Review: The Girl at Midnight

Now that another year is over and I’ve grown another year older,  I’ve taken the time to look back on my reading choices, and concluded that this year’s theme is “needs more gay” so with that in mind, the next few reviews have more gay (or bi, as the case may be).

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Beneath the streets of New York City live the Avicen, a race of people with feathers for hair and magic in their veins. Raised by the Avicen since childhood, Echo is a pickpocket by trade who is still struggling for acceptance in Avicen society, but when a centuries old conflict hits way too close to home, Echo goes in search of the legendary Firebird, the one thing powerful enough to end the conflict once and for all.

Based on the Goodreads reviews, a bunch of people are comparing this book to Daughter of Smoke and Bone by Laini Taylor and the Mortal Instruments series by Cassandra Clare. I haven’t read either of these series so obviously I can’t comment, but even without having read those other series, there’s nothing you haven’t seen before in terms of plot: human raised by community of magical people in an ancient war with another race of magical people, human goes in search of legendary MacGuffin that will end the war, their enemies are also looking for the MacGuffin, who is going to get to the MacGuffin first? Is there even a MacGuffin to find? It’s the usual race against time against antagonists who want the same thing you’re after and the world is probably screwed if you’re not the one who gets the prize.

I wish I could say I liked the characters, but main protagonist Echo comes across as very immature one moment and like a mobile word-of-the-day calendar the next. She’ll constantly interrupt the flow of the narrative to spit out a word and its definition that’s relevant to the situation. I don’t know if this is supposed to make it sound like she’s well read but it comes across as pretentious, and the constant “pausing” of the action to skim the dictionary was more irritating than enlightening.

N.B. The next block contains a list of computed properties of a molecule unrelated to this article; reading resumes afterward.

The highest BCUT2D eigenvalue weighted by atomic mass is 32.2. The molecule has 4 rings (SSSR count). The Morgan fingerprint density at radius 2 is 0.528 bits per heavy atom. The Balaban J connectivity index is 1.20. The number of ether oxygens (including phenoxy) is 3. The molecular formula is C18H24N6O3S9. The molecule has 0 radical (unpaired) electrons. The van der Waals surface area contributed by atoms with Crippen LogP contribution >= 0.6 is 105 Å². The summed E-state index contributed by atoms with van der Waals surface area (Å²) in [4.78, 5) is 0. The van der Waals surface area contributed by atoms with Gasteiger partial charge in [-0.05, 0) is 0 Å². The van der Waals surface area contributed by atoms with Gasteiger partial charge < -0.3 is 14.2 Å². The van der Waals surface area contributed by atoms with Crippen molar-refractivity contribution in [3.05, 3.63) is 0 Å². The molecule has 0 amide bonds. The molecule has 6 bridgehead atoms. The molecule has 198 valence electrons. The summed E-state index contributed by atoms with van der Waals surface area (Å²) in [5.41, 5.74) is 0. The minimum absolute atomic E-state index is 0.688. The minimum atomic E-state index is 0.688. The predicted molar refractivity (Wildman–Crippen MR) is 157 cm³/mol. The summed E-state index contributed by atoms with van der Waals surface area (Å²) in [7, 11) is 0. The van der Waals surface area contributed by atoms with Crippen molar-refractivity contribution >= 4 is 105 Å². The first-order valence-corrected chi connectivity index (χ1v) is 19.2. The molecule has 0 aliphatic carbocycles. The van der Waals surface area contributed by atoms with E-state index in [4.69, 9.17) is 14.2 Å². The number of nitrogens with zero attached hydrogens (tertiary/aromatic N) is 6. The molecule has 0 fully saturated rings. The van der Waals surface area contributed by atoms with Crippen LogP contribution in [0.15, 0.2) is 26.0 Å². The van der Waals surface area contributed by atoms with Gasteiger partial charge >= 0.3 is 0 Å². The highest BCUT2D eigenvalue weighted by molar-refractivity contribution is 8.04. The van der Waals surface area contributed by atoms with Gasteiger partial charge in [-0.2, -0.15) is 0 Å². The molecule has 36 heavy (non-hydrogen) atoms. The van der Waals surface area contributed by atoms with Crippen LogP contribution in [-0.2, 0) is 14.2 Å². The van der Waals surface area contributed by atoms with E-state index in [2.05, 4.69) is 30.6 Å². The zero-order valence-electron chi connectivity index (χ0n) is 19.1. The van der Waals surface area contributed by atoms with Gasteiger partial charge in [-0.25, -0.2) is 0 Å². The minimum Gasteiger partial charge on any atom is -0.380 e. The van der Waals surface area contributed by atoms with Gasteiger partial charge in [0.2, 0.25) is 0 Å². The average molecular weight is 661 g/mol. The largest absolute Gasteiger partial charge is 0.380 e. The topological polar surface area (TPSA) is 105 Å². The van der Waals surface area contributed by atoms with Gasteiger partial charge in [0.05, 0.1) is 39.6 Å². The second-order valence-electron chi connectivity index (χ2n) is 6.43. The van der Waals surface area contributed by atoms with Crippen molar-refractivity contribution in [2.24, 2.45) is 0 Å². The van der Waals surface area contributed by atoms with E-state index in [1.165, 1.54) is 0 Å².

As for the other characters, the Ala is a mother figure/mentor to Echo, as well as something of a seer. Ruby fills the role of the girl Echo hates for no real reason, whereas Ivy is the Best Friend. On the antagonists’ side there is Zuko Caius, his sister, Azula Tanith, and his best friend/bodyguard Dorian, who are all Drakharin, that is, dragon people, who have scales on their faces like freckles. There’s also Jasper, a flamboyant Avicen who, like Echo, makes a living as a thief and is basically a gay stereotype. Dorian, btw, has unrequited feelings for Caius. I think out of all of them Dorian was my favourite, he’s a badass, disabled (missing an eye) gay dragon boy who seems to be the only one who knows what he’s doing. I kept thinking how much better this book would be with someone like Dorian as the main character, but that’s just my personal bias talking.

If I had to name something I liked about the book, it would be the character death near the end. It was handled surprisingly realistically, I thought, where Echo, who has never killed anyone before, freaks out and keeps replaying the scene in her mind. I felt like this was a high point in her character development, which is saying something because this is the same girl who kept flirting with the enemy when she had a boyfriend, and then didn’t remember she had a boyfriend until close to the end of the book.

There are few characters of color, the Ala is black, Jasper’s skin is brown, and there are a couple characters with bit parts, like a Japanese woman who just exists to give Echo a clue and then dies, or a warlock Echo attempts to rob in the first chapter. The only non-straight characters are Dorian and Jasper, Jasper, as I’ve mentioned, is a stereotype who at one point offers to “buy” Dorian from Caius. Dorian himself strikes Ivy while she’s being held captive and has unrequited feelings for Caius, although I did find their relationship started off as kind of creepy, Dorian and Jasper do share a tender moment at the end of the book. The only disabled character that I recall is Dorian, who as I said lost his eye.

The biggest problem with this book, IMHO, is that it kept reminding me of other things that did it better. Amelia Atwater-Rhodes’ shapeshifter books had interesting bird people and snake people. Avatar: The Last Airbender had Zuko and Azula on opposite sides of the main conflict. Plenty of books have interesting “scavenger hunt” type plots. Even the ending was predictable (although with a creepy twist). There’s nothing that really makes it stand out in a crowd.

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